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Senate fails to override Obama's Keystone pipeline veto

The Republican-led Senate on Wednesday made one last effort to push through the approval of the controversial Keystone XL oil pipeline, but efforts to override a presidential veto failed.

President Obama vetoed a bill to approve the pipeline last month. On Wednesday, 62 senators voted to overturn that decision, but it takes two-thirds of the Senate (67 votes if all senators are present) to override a veto.

The Senate originally passed the Keystone legislation in January by a vote of 62 to 36. Nine Democrats joined Republicans to pass the bill.

The Keystone pipeline project, which has been pending for more than six years now, would connect the tar sands fields of northern Alberta, Canada to oil refineries on the Texas Gulf Coast. The State Department needs to sign off on the project, since it crosses international lines.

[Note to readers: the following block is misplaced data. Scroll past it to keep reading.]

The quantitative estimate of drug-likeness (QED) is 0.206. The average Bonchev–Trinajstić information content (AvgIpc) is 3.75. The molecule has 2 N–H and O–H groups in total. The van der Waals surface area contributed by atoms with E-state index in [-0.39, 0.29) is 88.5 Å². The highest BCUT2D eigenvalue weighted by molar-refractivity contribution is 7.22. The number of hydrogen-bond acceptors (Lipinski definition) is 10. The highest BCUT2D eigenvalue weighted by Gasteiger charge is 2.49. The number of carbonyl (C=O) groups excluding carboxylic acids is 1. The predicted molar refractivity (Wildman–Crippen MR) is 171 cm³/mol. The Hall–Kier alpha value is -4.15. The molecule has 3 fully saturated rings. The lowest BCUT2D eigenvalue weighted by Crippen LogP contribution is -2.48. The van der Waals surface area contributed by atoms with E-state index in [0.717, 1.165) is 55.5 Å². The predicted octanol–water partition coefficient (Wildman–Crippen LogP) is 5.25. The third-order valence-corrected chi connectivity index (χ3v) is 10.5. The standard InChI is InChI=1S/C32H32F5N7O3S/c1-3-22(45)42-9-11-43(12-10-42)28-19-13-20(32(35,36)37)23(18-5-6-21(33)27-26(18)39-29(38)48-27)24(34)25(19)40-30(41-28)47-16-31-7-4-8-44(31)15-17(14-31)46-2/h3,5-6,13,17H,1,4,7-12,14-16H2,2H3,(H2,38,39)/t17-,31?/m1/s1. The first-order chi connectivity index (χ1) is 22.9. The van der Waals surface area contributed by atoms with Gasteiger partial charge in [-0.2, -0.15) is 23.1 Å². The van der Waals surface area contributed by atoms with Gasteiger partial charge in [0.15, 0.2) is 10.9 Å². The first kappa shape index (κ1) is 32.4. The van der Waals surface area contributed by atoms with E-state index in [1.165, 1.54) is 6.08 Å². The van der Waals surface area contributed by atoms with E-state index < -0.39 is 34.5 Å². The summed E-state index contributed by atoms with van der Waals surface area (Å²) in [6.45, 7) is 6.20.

While Mr. Obama vetoed the legislation to approve the project, the administration says it could still eventually approve it. The president said he vetoed the bill because it attempted "to circumvent longstanding and proven processes for determining whether or not building and operating a cross-border pipeline serves the national interest."

Over the past six years, as Mr. Obama touted investments in alternative energy and the GOP lambasted the administration's new regulations over fossil fuels, Keystone became a symbol of the conflict between liberals and conservatives over energy policy.

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